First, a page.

Top 25 Emerging Leaders
Warner Thomas, 40
Warner Thomas made a bedroom out of his office at Ochsner Medical Center in New Orleans after Hurricane Katrina hit the area last year.
But there wasn't much time for the health system president and chief operating officer to sleep during his two-month stay. Thomas worked 20-plus hour days, not only meeting with hospital leaders to determine how best to handle the influx of patients, but also chipping in wherever help was needed: He cleaned the cafeteria, transferred patients and stocked supplies. "It was a difficult time, and people were nervous," Thomas says. "I spent a lot of time talking to employees, reassuring people and making sure we (the leaders) understood the situation as best we could."
Thomas' instrumental role in motivating employees and ensuring the hospital responded to the needs of the devastated community made him stand out among leaders, but "this crisis merely put a spotlight on the contributions Warner has always made as a part of this organization," says Patrick Quinlan, chief executive officer of Ochsner Health System.
Since he took his position in 1998, Thomas has proven an ability to balance long-term strategic plans with the execution of details at the operational level. "You find a lot of people who can do one or the other, but it's rare to find somebody who can be ambidextrous in that way," says Eric Lister, a physician-consultant at Ki Associates who works with Ochsner.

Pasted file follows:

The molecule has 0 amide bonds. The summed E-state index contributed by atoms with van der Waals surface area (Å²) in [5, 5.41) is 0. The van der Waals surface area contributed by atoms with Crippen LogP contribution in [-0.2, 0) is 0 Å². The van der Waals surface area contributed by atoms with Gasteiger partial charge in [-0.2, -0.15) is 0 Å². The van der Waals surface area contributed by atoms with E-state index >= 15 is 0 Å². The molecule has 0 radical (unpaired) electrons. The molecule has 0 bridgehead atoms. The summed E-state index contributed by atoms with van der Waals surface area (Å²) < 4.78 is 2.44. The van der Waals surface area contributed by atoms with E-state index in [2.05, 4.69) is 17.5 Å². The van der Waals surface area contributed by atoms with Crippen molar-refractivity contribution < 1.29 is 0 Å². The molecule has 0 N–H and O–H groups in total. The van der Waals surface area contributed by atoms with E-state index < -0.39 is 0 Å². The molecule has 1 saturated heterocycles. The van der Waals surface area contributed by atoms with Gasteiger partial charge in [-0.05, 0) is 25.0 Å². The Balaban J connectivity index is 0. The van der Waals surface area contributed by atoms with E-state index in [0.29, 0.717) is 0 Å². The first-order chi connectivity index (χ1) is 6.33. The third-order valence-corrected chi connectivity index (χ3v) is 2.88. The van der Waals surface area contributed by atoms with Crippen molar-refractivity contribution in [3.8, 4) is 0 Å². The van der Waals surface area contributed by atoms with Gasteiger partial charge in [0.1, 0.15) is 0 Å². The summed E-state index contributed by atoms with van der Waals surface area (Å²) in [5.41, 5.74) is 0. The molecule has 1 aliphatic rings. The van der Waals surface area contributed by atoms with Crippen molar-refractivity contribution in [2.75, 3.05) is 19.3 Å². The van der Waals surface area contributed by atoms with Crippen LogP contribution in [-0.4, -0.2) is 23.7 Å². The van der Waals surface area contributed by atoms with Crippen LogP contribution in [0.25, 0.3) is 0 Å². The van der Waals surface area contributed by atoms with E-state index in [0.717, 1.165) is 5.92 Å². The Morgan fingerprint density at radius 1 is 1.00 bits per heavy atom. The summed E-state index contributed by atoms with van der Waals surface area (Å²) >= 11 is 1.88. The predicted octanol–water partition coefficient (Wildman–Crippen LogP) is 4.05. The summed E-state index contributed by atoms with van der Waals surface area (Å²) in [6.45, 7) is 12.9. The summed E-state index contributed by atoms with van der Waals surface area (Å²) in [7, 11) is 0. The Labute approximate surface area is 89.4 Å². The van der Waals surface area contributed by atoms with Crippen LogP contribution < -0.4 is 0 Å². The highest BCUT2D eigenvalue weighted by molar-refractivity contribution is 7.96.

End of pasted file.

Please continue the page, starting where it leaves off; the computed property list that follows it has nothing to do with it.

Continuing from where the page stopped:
Thomas, 40, has led the financial turnaround of the health system, established a systemwide customer services program that has improved customer service scores as well as physician and staff morale, and directed expansion into new markets to meet the shifting demographics of the post-Katrina region. At the same time, Thomas' personable nature has allowed him to connect with many of the system's 7,000 employees in his effort to ensure they are in the best position to demonstrate their strengths.
"He holds people to task for performance but also looks at what people need to develop their own opportunities," Lister says.
Thomas attributes his success to working with a great team and connecting with people at all levels of the system. "Every day I try to reach and engage, whether it's with someone in management or another employee, so I can keep in touch with what's happening," he says.
Thomas began working in healthcare administration after spending 13 years at Ernst & Young as an auditor and consultant to healthcare clients on the East Coast. He says he was intrigued by the complexities of the industry.
He left his consulting job in 1990 to work as director of finance for one of his clients, 180-bed Southern New Hampshire Regional Medical Center. He eventually became president and CEO of Southern New Hampshire Health System in Nashua before beginning his tenure at Ochsner.